Breaking Bad: Face Off—The Season Finale

Bryan Cranston as Walt White in Breaking Bad Season 4 Finale Face Off
Walt White takes it to the limit in Breaking Bad’s season four finale.
Well, after a season (more, really) of Walter White making bad decision after failed plan after poor life choice, he came through with a genius plan. And as he said, he won.

Breaking Bad has ended its penultimate season with a bang. Sorry, but it’s true. After weeks of pushing Walt to the margins, he once again took center stage for a final showdown with Gus, albeit one in which they never saw each other.

I was glad there was no face to face, no “I expect you to die, Mr. Bond” moment. Gus had his last say with Walt in the desert a few weeks ago. What else needs to be said after you threaten to kill someone’s wife, teenage son and infant daughter?

Written and directed by show creator Vince Gilligan, last night’s episode, “Face Off” (itself a play on words as bad as my “with a bang” joke above) brought the season to a true finality which makes you wonder where the final season could possibly go. Somehow I don’t think it’s going to be 13 episodes of Walter and Skyler running their car wash.

Giancarlo Esposito as Gus Fring with his
Taking face off literally.
Let me echo what I said last week that Giancarlo Esposito is a lock for an Emmy nomination and seriously should win. Gus’ sixth sense was on display again this week. Fat lot of good it did him this time around though.

And kudos to veteran character actor Mark Margolis for making a mute, wheelchair-bound, septuagenarian into one of the most important and deadly cogs in the machinery this year. Bringing his character Hector Salamanca back into the mess this season made the writers seem like evil geniuses who have had a devilish plan all along.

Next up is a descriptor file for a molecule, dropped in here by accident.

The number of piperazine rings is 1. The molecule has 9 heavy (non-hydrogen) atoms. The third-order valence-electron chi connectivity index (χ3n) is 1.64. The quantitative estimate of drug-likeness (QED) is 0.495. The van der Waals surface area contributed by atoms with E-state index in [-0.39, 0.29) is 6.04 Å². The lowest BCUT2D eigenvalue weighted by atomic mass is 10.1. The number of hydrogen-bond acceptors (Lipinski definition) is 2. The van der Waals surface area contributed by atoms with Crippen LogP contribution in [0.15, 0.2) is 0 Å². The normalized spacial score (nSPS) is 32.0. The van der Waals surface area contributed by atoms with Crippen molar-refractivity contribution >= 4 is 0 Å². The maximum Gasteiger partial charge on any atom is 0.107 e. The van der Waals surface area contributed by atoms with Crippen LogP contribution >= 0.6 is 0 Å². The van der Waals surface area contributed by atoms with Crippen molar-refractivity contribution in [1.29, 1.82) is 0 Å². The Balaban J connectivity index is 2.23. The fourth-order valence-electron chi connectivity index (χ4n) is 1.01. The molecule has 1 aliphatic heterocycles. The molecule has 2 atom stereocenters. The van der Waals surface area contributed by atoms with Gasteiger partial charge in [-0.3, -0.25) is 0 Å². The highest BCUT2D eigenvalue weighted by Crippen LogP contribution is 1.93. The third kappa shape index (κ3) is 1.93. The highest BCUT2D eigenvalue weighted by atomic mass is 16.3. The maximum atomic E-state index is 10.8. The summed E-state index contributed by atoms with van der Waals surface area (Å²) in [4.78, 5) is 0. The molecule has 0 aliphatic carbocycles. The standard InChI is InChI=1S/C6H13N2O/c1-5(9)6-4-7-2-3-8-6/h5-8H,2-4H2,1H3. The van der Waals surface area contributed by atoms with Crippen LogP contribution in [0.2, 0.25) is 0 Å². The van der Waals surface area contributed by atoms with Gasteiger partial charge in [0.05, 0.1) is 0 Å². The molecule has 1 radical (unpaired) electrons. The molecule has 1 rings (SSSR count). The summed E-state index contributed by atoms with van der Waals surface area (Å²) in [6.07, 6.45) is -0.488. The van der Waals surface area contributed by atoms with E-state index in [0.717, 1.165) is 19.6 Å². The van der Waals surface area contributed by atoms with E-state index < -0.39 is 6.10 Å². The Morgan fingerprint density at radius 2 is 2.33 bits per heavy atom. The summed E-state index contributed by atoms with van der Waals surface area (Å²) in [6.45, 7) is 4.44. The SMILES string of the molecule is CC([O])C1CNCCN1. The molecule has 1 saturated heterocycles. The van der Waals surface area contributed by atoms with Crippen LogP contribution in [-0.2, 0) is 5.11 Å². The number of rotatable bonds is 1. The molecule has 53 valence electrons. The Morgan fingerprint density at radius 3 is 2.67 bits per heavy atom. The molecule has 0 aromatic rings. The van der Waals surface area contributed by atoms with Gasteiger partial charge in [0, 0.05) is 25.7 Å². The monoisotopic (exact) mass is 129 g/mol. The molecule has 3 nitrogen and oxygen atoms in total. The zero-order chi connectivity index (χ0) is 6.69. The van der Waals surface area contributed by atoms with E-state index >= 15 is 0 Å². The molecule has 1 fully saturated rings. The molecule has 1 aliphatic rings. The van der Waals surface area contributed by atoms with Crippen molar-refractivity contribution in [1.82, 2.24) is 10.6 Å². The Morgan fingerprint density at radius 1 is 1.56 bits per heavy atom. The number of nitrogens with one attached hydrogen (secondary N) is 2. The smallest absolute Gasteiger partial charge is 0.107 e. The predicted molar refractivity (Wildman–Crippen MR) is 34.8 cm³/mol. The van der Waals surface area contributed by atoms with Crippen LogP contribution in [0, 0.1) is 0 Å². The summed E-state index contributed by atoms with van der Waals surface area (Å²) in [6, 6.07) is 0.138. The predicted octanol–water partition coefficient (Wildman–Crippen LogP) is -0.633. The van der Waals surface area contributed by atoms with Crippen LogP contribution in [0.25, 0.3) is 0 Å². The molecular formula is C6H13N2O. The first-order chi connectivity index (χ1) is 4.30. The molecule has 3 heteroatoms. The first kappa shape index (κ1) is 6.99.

And speaking of, did you catch it? It took a while for it to sink in with me, and this is why I look forward to revisiting the entire series some day. The final shot of the season teases what will surely be the main conflict next year. Could it be Walt who was behind the poisoning of little Brock? And was that hastily thrown together to have some sort of launching pad for another season after things with Gus were so cleanly tied up?

Heck no. Astute viewers will recognize the Lily of the Valley plant in Walt’s backyard, and the possible source of Brock’s poisoning, as the same plant Walter sat beside as he spun his revolver on the table in last week’s episode, trying to decide what to do about the tight(er) spot he’d gotten himself into. After the gun pointed at him twice, it next ended up pointing to the plant. Not so we would notice at first, but when that final shot this week moved in tight on the suspect potted plant, it all became clear that Walt has not been as helpless and floundering as we may have thought.

Gus has always been two steps ahead of Walt, but it seems Walt may have taken two or three giant leaps ahead of Gus for the end game. And both men used clever manipulation of Jesse for their own means.